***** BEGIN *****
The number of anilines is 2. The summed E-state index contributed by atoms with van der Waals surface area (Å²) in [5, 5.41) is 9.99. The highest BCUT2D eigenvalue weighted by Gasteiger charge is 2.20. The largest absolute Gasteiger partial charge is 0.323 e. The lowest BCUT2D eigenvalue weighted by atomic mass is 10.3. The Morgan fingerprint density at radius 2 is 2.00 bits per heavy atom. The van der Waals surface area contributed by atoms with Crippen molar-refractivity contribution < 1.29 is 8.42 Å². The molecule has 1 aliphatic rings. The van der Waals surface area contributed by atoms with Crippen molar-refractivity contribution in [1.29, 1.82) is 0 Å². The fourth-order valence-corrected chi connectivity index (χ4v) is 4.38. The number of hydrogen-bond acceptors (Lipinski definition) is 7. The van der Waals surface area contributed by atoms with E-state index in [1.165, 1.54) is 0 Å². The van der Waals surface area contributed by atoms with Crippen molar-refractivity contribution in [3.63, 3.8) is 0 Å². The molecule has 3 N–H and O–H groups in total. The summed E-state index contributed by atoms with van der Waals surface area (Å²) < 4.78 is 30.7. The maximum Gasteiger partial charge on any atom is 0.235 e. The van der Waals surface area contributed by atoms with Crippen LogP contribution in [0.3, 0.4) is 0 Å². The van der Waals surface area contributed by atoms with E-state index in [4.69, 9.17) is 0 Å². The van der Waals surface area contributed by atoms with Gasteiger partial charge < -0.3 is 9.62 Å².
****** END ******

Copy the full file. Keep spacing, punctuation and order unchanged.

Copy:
The number of anilines is 2. The summed E-state index contributed by atoms with van der Waals surface area (Å²) in [5, 5.41) is 9.99. The highest BCUT2D eigenvalue weighted by Gasteiger charge is 2.20. The largest absolute Gasteiger partial charge is 0.323 e. The lowest BCUT2D eigenvalue weighted by atomic mass is 10.3. The Morgan fingerprint density at radius 2 is 2.00 bits per heavy atom. The van der Waals surface area contributed by atoms with Crippen molar-refractivity contribution < 1.29 is 8.42 Å². The molecule has 1 aliphatic rings. The van der Waals surface area contributed by atoms with Crippen molar-refractivity contribution in [1.29, 1.82) is 0 Å². The fourth-order valence-corrected chi connectivity index (χ4v) is 4.38. The number of hydrogen-bond acceptors (Lipinski definition) is 7. The van der Waals surface area contributed by atoms with E-state index in [1.165, 1.54) is 0 Å². The van der Waals surface area contributed by atoms with Crippen molar-refractivity contribution in [3.63, 3.8) is 0 Å². The molecule has 3 N–H and O–H groups in total. The summed E-state index contributed by atoms with van der Waals surface area (Å²) < 4.78 is 30.7. The maximum Gasteiger partial charge on any atom is 0.235 e. The van der Waals surface area contributed by atoms with Crippen LogP contribution in [0.3, 0.4) is 0 Å². The van der Waals surface area contributed by atoms with E-state index in [4.69, 9.17) is 0 Å². The van der Waals surface area contributed by atoms with Gasteiger partial charge < -0.3 is 9.62 Å².